2. Go Back to What Works. Don’t worry about donor fatigue - it’s not real. Tie your year-end ask into previous asks. Have a cohesive year-round approach to fundraising. Remind donors of the reasons you are asking them for a donation. Use Giving Tuesday as a focus. Ask someone to go over your donor list and segment it. Show your donors what good you’ve done since your last ask. 
3. Don’t Make This a One-Time Affair. When asking for a donation, give donors an opportunity to give again - with a landing page or a pledge card, give your donors the option to make their gift monthly or annually. 

The New Canaan Society for the Arts seeks a part-time (20 hours a week) Gallery Coordinator for its Carriage Barn Arts Center. Must be flexible and able to work evenings, depending on events schedule. General Office Duties: Phones, printing, emails, communication with outside companies such as cleaners, photographers, print companies, town officials and departments, other arts organizations, members and prospective donors, interns, volunteers, and the general public. Bank deposits, post office trips, ordering and keeping track of office supplies. Strong knowledge and record of experience using Photoshop: Ability to design and edit templates for posters, postcards, and printed materials; strong understanding of working with image files, basic photography abilities and image editing skills. Social Media and Website: Wordpress, forms, tables, plugins and submissions with PayPal account management; Constant Contact email newsletter design, Facebook, listings, postcard mailings. MS Office: Editing & proofreading gallery documents and correspondence, ability to edit and design brochures, signage, etc. Strong Excel skills for tracking member information, submission data, sales, rental information, and information needed for grant reporting. Database: Ability to use Donorsnap software to manage and track memberships. Organize digital archives on computers; scanning and basic file organization. Events: Public speaking, engagement with community, ability to welcome diverse audiences. Curatorial attention to space and gallery facilities, installation and proper handling of works, and lighting. To apply: Email Cover Letter and Resume to

The Greenwich International Film Festival (GIFF) is a non-profit organization that celebrates the visual arts in Greenwich with an annual film festival in June 
and supporting events throughout the year. The Festival seeks an experienced Fundraising Manager who will be responsible for conducting fundraising efforts and securing sponsorships that will help to achieve or exceed the festival’s 2016 budget. The Fundraising Manager will report to the COO, Chairman of the Board, and Board of directors and develop and execute a plan that attracts top sponsors, donors, foundations and corporations. Primary responsibilities include: Develop and make recommendations for fundraising efforts; use existing contacts and develop new contacts for sponsorships, grants, and significant donations; develop new and innovative approaches for maintaining and expanding funding sources; aggressively seek new funding sources and cultivate relationships with new donors; build and grow the donor and sponsor contact database. Skills and experience required include: successful fundraising track record for non-profit organizations; B.A. or advanced degree; excellent project and time management and organizational skills; proven record of excellence and achievement in film exhibitions and/or film festivals; excellent written and oral communication skills; Mac proficient. Full details available here. Please send a resume to Ginger Stickel, Chief Operating Officer, Greenwich International Film Festival at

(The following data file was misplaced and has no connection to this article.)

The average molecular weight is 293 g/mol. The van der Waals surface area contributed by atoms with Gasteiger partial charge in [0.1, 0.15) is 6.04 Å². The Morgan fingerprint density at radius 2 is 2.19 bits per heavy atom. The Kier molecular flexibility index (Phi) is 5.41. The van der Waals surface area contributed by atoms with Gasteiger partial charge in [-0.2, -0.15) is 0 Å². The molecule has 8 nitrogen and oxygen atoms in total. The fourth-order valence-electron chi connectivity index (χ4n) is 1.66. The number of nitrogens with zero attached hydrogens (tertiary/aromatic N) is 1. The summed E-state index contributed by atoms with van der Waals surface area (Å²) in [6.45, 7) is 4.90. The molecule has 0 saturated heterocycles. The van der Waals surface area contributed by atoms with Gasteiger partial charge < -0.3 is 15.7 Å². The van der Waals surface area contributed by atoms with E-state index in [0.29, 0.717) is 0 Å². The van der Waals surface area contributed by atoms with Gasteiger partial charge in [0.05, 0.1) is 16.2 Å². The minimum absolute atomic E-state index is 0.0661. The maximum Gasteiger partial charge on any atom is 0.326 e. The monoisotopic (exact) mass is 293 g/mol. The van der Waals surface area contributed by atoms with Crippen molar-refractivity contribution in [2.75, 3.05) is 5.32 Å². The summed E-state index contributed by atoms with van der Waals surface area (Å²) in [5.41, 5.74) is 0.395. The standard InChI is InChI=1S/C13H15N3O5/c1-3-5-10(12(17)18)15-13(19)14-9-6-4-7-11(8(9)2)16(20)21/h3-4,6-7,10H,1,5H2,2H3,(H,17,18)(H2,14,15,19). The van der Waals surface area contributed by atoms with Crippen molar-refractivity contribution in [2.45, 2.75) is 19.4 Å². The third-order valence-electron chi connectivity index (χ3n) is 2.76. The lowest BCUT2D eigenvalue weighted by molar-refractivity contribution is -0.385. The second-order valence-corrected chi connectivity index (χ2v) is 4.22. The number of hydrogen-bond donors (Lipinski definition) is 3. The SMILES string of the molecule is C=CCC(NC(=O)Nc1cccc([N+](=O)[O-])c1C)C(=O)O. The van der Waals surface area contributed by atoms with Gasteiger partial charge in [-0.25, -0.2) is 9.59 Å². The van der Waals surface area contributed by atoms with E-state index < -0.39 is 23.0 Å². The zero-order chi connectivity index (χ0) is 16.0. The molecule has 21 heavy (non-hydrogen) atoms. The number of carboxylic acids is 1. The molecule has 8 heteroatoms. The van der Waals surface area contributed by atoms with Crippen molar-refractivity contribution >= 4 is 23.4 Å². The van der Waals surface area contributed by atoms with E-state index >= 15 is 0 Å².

Connecticut Ballet seeks a Marketing Manager in Hartford to implement communications and earned revenue initiatives for one of Connecticut's premier nonprofit arts organizations. This position collaborates as a member of the senior management team to develop short and long range plans to promote awareness and create demand for all Connecticut Ballet programs, ensure audience growth in revenue and number of patrons, and foster patron development. Job requirements: Exceptional written and verbal communications skills and a thorough knowledge of performing arts industry marketing and communications best practices. Excellent computer skills, specifically Microsoft Office Suite. Successful candidates will possess strong organizational and leadership skills combined with a track record that demonstrates success with increasing visibility in both direct mail, print and online campaigns. Position requires weekly travel to Hartford office. Option to work remotely for portion of 30 hours/week. Competitive salary. Connecticut Ballet does not discriminate against individuals or those seeking employment on account of their race, color, religious creed, age, marital or civil union status, national origin, ancestry, sex, physical disability or sexual orientation. To apply, please send resume and cover letter in MS Word or PDF format to:, Attn: Brett Raphael, CEO.